The ‘Tegernsee Debate’ and the Theological Reform Movement of the 15th Century

By Prof. Dr. Christian Schäfer, University of Bamberg. In the mid-15th century, the writings of Nicholas of Cusa elicited a controversy on the purpose and efficacy of intellectual powers for the knowledge of God, the so-called ‘Tegernsee debate’. But he and his followers not only participated in this dispute about the intellect and its role in the mystical ascent, they also drew conclusions from it to strengthen their reform movement.

Teaching (in) the Middle Ages: Arts – Rituals – Education: Recap of the first international NetMAR Summer School

By Michaela Pölzl from ZeMas, University of Bamberg (UNI BA). International NetMAR Summer School: NetMAR is excited to share with its blog readers a recap of its very successful summer school on “Teaching (in) the Middle Ages: Arts – Rituals – Education” that was held at the University of Bamberg in July 2022.

Research Communication and Communication Networks in Medieval Studies

By Viviane Diederich M.A., University of Bamberg. Research communication plays an increasingly important role in contemporary societies. Young researchers are expected to start from an early stage to present their research to different types of audiences. It is, therefore, very important to test their communication skills and build their confidence through different channels such as those offered by NetMAR. This blog post explores various levels of research communication and substantiates its findings with examples from the field of Medieval Studies.

Welcome Nibelungs! The Burgundians’ Arrival in Etzel’s Kingdom in the Codex Hundeshagen

By Dr. Nadine Hufnagel, University of Bamberg
Most of the illustrations in the only fully illustrated manuscript of the Nibelungenlied (Codex Hundeshagen) do not show action scenes. Instead, they depict primarily situations of courtly ritual, especially scenes of reception and farewell. Nadine Hufnagel of the University of Bamberg explores how text and image work together to foreshadow the further development of the story, when the Burgundians arrive at Etzel’s court.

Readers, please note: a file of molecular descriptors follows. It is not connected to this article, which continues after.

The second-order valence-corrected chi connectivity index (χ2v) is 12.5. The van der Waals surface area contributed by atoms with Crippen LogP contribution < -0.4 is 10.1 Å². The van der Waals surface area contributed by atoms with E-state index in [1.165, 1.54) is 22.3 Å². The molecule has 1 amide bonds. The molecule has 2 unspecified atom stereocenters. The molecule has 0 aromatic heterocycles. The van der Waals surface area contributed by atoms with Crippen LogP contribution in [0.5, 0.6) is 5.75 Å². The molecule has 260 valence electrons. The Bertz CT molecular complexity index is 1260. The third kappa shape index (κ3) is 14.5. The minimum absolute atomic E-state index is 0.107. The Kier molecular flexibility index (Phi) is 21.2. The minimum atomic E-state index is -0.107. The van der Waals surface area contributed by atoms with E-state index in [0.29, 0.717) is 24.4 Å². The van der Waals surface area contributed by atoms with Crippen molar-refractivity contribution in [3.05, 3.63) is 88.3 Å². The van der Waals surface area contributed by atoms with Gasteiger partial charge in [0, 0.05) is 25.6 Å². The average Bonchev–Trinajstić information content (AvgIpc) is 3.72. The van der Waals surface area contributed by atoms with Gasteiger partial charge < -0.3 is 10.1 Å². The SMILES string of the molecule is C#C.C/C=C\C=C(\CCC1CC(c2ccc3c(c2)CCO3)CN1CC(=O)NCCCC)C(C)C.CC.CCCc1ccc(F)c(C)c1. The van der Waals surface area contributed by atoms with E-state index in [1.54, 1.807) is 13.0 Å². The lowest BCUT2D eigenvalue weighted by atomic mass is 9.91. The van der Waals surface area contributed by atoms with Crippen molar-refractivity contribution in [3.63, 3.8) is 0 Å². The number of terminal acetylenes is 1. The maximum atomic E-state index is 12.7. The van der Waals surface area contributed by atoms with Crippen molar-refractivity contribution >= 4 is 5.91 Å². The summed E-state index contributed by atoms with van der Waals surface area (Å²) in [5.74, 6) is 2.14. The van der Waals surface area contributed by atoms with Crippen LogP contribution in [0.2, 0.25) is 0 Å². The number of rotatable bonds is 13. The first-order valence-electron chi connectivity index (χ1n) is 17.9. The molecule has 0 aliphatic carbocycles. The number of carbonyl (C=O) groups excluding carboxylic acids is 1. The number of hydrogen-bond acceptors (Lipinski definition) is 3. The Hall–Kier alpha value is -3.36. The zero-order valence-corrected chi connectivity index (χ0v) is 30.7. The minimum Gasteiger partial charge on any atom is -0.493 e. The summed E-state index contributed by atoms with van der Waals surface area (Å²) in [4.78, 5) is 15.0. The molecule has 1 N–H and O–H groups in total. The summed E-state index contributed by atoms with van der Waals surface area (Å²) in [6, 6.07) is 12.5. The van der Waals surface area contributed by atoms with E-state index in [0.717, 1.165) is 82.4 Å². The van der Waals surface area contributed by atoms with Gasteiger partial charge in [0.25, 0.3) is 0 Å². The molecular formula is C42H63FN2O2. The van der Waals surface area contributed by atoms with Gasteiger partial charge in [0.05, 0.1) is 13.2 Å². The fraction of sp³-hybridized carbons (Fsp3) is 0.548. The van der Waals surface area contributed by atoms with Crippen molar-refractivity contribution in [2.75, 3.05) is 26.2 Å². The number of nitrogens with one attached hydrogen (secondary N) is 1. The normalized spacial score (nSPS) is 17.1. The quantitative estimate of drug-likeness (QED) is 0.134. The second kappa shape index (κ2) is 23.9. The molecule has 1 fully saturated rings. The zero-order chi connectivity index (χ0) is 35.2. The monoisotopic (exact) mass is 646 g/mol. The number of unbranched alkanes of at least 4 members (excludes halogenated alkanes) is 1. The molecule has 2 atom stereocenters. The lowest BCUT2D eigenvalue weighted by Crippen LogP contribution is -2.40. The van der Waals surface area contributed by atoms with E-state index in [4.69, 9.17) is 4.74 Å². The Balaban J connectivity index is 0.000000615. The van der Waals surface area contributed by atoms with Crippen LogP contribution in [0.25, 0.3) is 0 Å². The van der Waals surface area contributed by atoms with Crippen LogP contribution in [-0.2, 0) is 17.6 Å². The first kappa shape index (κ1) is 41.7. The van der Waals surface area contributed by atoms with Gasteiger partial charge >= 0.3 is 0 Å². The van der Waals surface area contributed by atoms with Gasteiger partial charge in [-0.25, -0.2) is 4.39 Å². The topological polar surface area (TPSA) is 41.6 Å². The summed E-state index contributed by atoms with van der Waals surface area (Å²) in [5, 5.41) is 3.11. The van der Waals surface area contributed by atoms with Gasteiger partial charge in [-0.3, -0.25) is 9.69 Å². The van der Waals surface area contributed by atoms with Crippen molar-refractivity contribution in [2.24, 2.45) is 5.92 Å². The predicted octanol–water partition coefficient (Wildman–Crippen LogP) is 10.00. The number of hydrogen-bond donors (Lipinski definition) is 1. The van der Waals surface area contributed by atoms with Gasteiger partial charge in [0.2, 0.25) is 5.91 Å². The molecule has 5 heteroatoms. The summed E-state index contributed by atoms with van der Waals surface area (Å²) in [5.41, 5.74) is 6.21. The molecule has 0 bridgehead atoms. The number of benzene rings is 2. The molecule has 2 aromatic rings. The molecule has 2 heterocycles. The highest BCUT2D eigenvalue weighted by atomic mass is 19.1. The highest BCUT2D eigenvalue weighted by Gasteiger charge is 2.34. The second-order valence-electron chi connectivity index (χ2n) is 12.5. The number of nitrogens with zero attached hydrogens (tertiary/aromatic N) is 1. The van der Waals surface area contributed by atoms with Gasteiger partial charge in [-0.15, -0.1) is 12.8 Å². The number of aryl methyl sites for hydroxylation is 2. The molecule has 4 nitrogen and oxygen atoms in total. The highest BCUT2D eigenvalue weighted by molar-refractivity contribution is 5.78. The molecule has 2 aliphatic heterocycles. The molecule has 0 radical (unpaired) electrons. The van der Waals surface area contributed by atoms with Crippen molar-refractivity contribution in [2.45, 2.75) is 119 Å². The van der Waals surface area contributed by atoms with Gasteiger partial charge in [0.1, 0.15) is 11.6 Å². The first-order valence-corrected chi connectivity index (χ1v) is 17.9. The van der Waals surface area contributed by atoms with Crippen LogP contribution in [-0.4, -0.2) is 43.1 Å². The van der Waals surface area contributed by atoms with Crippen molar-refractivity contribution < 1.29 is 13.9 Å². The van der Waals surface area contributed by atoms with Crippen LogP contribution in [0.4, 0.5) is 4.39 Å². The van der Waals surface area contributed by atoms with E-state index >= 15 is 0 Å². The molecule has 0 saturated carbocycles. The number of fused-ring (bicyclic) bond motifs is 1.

Regrowing Maimed Spires as an Act of Rebuilding Collectivity

By Michalis Olympios, University of Cyprus.
When did French sensitivity to the significance of medieval architectural patrimony emerge? How does Gothic architecture becomes a timeless symbol of national unity? The historian of Western medieval art Michalis Olympios of the Centre for Medieval Arts & Rituals at the University of Cyprus discusses how the restoration of maimed spires functions as an act of rebuilding collectivity. 

A ‘Byzantine’ Map in Context: ‘Since You can See the Earth as a Whole, you Should Believe you are in the Sky’

By Dr Chiara D’Agostini, Centre for Medieval Literature, University of Southern Denmark.
NetMAR examines medieval arts together with rituals with the intention of addressing their intersections. Does this approach also apply to the investigation of scientific subjects? Would NetMAR’s holistic approach fit to the subject of geography? By taking as a case study the reception of Ptolemy’s Geography in 13th-century Byzantium, this blog post will try to answer this question.

Exploring Identity’s Third Space; or What Happens When a Medieval Hero Wears a Disguise in European Bridal-Quest Epics

By Janina Dillig, University of Bamberg
Storytelling often resorts to narrative patterns. This is especially true for narratives with an oral tradition, which we encounter frequently in medieval literature. Usually, the use of narrative patterns in medieval literature is understood as a byproduct of the process of memorization, but narrative patterns may also be understood as elements of ritualization in the art of storytelling.

Representing Kingship (and Queenship): On the Role of the Visual for the Understanding of Medieval Rituals

Βy Dr Rosa M. Rodríguez Porto, Universidade de Santiago de Compostela.
What lies behind coronation rituals? Why are they important? What do they hide and what do they reveal? Dr Rosa M. Rodríguez Porto of Universidade de Santiago de Compostela goes behind the scenes to investigate the role of the visual in understanding medieval (and modern) coronation rituals.